Sustain What? Is there a Fix for Media Malpractice Covering Vaccine News?
News media, almost by definition, focus on the newest and most dramatic developments when disastrous events like a pandemic are unfolding. That cycle has been steadily intensified in the 24/7 online news environment, where journalistic success, both financial and professional, is still too often measured by clicks more than broader societal needs.
With vaccination efforts rolling out in the next great phase of the battle to tame COVID-19, coverage has too often faltered -- as some science journalists and public health officials ruefully predicted last year. Even major news outlets like Reuters have posted inaccurate headlines that could erode public confidence in vaccination just when the medical community says it’s most needed.
In this episode of the Sustain What webcast, the Earth Institute’s Andy Revkin explores best and worst practices with the goal of spreading simple steps that journalists, and news consumers, can take to avoid misinterpretations of small developments in the context of the big story.
His featured guests are Maryn McKenna, a medical journalist and author long focused on pandemic risk, and Jessica Malaty Rivera, an expert in emerging infectious disease and vaccine policy who is the science communications lead at The COVID Tracking Project, a volunteer pandemic data-dissemination effort launched early last year by The Atlantic.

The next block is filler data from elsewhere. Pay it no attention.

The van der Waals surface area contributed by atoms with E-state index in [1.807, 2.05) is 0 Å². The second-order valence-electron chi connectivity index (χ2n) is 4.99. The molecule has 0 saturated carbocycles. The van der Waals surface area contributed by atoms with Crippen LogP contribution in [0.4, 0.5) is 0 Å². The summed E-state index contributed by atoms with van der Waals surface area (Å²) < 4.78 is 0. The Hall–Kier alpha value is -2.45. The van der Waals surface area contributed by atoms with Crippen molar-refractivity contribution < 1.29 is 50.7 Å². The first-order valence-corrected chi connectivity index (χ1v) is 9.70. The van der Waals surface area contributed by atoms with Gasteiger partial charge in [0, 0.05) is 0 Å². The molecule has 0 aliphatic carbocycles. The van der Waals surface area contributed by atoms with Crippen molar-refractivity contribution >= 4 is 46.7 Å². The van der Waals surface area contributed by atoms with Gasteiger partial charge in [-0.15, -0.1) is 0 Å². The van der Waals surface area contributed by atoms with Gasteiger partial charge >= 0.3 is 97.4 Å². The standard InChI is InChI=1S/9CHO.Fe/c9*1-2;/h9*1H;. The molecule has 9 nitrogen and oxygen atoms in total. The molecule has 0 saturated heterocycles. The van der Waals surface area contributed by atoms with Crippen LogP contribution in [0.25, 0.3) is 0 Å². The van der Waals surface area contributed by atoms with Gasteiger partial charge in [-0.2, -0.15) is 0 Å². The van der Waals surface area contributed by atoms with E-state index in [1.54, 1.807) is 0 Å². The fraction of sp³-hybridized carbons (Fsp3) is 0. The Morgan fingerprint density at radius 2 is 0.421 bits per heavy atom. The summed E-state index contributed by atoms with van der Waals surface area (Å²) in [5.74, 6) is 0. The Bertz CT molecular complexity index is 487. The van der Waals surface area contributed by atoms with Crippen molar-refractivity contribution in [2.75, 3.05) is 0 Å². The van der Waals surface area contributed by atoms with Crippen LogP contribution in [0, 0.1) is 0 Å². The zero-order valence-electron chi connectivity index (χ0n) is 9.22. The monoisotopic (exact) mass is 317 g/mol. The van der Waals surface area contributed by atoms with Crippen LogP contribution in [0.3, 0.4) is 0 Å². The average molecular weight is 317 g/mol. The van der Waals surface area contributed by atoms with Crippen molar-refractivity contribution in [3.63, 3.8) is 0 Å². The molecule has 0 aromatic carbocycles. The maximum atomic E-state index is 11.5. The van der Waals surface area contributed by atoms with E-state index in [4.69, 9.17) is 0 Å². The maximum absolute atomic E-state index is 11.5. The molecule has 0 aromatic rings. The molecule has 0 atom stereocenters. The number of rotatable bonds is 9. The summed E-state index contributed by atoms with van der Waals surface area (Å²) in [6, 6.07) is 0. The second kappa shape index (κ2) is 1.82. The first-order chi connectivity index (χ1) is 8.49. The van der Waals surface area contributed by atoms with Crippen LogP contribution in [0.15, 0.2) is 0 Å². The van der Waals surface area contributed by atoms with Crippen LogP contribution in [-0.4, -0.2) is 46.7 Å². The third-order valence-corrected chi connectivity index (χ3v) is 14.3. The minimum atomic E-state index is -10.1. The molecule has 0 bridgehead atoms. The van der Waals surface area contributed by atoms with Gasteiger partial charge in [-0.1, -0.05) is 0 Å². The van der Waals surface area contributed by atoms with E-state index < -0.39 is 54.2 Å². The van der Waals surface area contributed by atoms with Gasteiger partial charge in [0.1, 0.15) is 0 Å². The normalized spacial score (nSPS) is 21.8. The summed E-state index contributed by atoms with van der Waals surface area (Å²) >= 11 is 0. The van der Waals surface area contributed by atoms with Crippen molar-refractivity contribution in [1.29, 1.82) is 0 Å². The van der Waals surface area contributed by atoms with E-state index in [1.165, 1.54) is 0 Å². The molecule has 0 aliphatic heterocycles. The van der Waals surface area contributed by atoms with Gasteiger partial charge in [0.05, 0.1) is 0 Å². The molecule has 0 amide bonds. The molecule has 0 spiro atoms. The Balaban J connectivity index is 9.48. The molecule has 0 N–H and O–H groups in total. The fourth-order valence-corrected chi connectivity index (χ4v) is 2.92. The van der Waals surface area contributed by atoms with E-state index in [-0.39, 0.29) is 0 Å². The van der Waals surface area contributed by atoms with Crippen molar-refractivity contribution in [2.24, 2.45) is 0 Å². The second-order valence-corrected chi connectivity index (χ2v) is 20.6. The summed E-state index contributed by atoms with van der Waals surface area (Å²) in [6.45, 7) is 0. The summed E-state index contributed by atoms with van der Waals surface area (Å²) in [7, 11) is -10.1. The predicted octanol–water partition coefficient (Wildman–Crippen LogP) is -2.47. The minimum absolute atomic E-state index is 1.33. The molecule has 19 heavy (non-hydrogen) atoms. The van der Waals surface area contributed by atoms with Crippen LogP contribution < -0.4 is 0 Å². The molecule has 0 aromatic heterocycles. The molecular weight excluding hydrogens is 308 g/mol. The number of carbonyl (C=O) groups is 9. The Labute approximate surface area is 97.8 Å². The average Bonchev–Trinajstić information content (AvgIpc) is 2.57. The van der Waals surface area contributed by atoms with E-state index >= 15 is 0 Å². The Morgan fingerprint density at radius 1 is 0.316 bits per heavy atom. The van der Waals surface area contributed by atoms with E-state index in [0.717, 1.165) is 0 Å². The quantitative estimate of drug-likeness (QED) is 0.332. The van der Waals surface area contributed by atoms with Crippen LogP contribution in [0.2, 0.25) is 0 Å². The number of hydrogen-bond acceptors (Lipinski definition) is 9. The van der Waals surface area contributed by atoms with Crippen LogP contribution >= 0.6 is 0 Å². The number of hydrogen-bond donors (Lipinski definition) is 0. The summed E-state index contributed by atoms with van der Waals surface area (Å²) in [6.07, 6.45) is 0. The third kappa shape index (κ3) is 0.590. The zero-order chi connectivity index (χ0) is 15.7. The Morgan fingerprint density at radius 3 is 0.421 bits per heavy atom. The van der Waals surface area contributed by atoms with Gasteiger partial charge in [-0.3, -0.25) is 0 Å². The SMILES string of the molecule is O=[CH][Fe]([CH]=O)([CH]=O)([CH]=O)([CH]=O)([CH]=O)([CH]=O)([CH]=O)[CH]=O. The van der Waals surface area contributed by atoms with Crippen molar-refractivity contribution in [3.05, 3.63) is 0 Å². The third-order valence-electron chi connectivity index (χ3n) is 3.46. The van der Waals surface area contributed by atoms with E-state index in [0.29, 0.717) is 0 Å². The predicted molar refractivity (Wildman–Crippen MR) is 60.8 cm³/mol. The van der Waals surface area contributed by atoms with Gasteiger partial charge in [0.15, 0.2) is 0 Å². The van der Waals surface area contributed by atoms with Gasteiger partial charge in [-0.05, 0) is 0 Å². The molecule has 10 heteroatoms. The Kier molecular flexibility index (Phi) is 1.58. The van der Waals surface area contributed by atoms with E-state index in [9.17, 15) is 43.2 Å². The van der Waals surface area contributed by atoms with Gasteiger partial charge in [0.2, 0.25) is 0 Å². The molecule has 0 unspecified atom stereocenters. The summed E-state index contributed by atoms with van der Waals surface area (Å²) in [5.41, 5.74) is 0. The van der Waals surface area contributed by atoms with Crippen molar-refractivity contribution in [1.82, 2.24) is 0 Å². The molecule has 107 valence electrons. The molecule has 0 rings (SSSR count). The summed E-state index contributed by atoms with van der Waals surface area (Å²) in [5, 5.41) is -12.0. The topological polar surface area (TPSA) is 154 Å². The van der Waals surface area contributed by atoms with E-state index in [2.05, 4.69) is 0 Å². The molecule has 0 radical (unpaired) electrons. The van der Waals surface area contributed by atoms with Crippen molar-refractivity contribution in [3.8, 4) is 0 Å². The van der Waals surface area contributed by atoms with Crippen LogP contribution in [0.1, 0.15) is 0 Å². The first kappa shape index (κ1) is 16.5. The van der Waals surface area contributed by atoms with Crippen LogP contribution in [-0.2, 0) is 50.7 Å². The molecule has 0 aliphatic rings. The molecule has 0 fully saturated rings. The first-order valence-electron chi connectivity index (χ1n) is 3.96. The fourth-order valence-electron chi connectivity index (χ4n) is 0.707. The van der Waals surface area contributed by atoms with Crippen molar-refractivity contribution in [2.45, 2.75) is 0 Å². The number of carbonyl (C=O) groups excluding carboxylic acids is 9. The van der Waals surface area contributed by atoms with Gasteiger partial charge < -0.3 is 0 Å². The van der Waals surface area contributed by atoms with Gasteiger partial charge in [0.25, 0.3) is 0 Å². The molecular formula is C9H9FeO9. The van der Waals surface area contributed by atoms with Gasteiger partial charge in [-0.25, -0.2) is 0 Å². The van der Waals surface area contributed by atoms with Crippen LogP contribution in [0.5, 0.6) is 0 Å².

McKenna was on the webcast in December to talk about her Wired story on the importance of conveying the normal nature of vaccine side effects and also is training journalists in how to cover this and future pandemics through the Knight Center for Journalism in the Americas at the University of Texas, Austin. She’s developing a spring online course on covering vaccination.
On Fridays, Malaty Rivera, who has an M.S. in Emerging Infectious Diseases from Georgetown University School of Medicine, uses her Instagram account to offer updates on the vaccination push and other pandemic health issues.
Sustain What, produced and run by longtime science journalist Andy Revkin, explores issues and options where complexity and consequence collide.
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